When my daughters were diagnosed with autism at age 2, I stumbled across the essay “Welcome To Holland” by Emily Perl Kingsley, as all newly diagnosed parents eventually will. The essay parallels having a special needs child to arriving in Holland when you planned a trip to Italy. As many do, I took the essay to heart; it stood as my new guide: my mantra. I dutifully traded in my Italian textbooks. I learned to speak Dutch rather fluently. I acted as a tour guide for those newly diagnosed parents who came after me, showing them how beautiful Holland could be. My closest friends all lived in Holland with me. I came to be happy and content there.

You can imagine my shock when I received the news that my daughters had been diagnosed with a life-threatening condition called mitochondrial encephalomyopathy at age 4.
I’d been transferred to Siberia.
I left immediately: silently, without packing or preparation. “This is SO unfair!!!” I screamed inside my own head. “Why us? We were doing so well in Holland! Why do all my friends get to stay in Holland? I don’t want to go to Siberia!”
I now sit alone in Siberia, wondering how big the population is. I can’t understand a word of the language; I’ve no idea what there is to do here. I cannot believe the costs for snowshoes, snowmobiles and sleds, and how difficult it is to get them. I am snowed in with no hope of getting out.
At home, my friends complain of Holland, of the cost of clogging lessons and the fact that their tulips did not grow as high as they hoped. I try to be understanding as I struggle to remember when I didn’t like living in Holland either. But I can’t suppress the anger of not being able to go back. The guilt and shame of my anger is immense.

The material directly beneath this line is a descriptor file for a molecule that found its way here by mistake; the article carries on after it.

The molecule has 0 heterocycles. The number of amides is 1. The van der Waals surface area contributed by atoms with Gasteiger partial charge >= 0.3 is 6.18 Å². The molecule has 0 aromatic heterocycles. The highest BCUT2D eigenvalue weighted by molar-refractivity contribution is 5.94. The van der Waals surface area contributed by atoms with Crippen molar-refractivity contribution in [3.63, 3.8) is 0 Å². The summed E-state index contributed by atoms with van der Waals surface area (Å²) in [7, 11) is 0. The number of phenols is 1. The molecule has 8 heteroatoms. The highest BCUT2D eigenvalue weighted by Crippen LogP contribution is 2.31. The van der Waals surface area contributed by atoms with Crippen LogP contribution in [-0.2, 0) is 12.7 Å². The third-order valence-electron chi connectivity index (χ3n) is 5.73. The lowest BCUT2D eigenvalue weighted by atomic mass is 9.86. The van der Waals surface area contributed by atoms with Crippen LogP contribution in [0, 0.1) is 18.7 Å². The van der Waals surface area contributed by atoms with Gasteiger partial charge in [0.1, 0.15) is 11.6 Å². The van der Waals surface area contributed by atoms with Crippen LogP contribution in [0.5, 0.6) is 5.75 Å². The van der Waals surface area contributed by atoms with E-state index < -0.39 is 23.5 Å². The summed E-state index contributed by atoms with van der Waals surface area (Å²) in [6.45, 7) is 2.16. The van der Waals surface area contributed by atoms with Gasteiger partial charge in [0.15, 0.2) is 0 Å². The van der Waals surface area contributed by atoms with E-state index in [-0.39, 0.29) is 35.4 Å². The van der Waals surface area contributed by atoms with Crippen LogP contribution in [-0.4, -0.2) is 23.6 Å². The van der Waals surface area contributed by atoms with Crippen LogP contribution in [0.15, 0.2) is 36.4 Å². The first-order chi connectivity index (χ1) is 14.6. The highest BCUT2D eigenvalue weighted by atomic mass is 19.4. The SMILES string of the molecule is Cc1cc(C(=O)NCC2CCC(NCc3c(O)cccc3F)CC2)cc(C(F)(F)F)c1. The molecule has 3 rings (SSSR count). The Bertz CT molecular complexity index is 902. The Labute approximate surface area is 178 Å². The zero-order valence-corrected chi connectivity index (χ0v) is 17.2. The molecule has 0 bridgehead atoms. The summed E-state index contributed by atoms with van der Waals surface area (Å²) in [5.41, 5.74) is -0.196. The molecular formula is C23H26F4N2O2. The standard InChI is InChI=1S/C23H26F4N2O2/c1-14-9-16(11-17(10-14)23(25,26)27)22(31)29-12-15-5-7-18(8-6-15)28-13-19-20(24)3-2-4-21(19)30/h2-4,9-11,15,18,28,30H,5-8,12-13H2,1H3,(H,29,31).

I look out my window and wonder if I’ll ever see the beauty of the snow. I wonder if that ice ever thaws. I hug my daughters and tell them Mommy will never give up trying to get them out of Siberia.
I look at the large mountain up ahead and know there is but one thing to do.
I wonder if Siberia needs a tour guide?
— Gina Gareau-Clark

1 thought on “Transferred To Siberia – A Diagnosis of Mitochondrial Encephalomyopathy”

  1. Anonymous says:

    I’ve looked for so many ways to describe what it was like when my family’s life was turned upside down by disease–rare disease specifically. How does a parent of a child suffering the effects of disease answer the question “How are you?” Let’s face it, that is all people know to ask. And, let’s face it, there is no answer to that question. As I read your article about being transferred to Siberia, I could definitely relate. That might be one of the best answers I could give next time someone wants to ask me, “How are you doing?” I can simply say, “I’ve been transferred to Siberia.”
    You might appreciate the description that a friend of mine borrowed from Toy Story–“What to do if part or all of you is swallowed.” It feels like that too.
    BTW, I live with grief from rare disease. My son, Samuel, whom you can see in the article, “Quality vs. Quantity: When the needs of the few outweigh the needs of the many,” passed away from a rare disease called Langerhans Cell Histiocytosis. To learn more you can go to http://www.histio.org.
    Thanks for the article.

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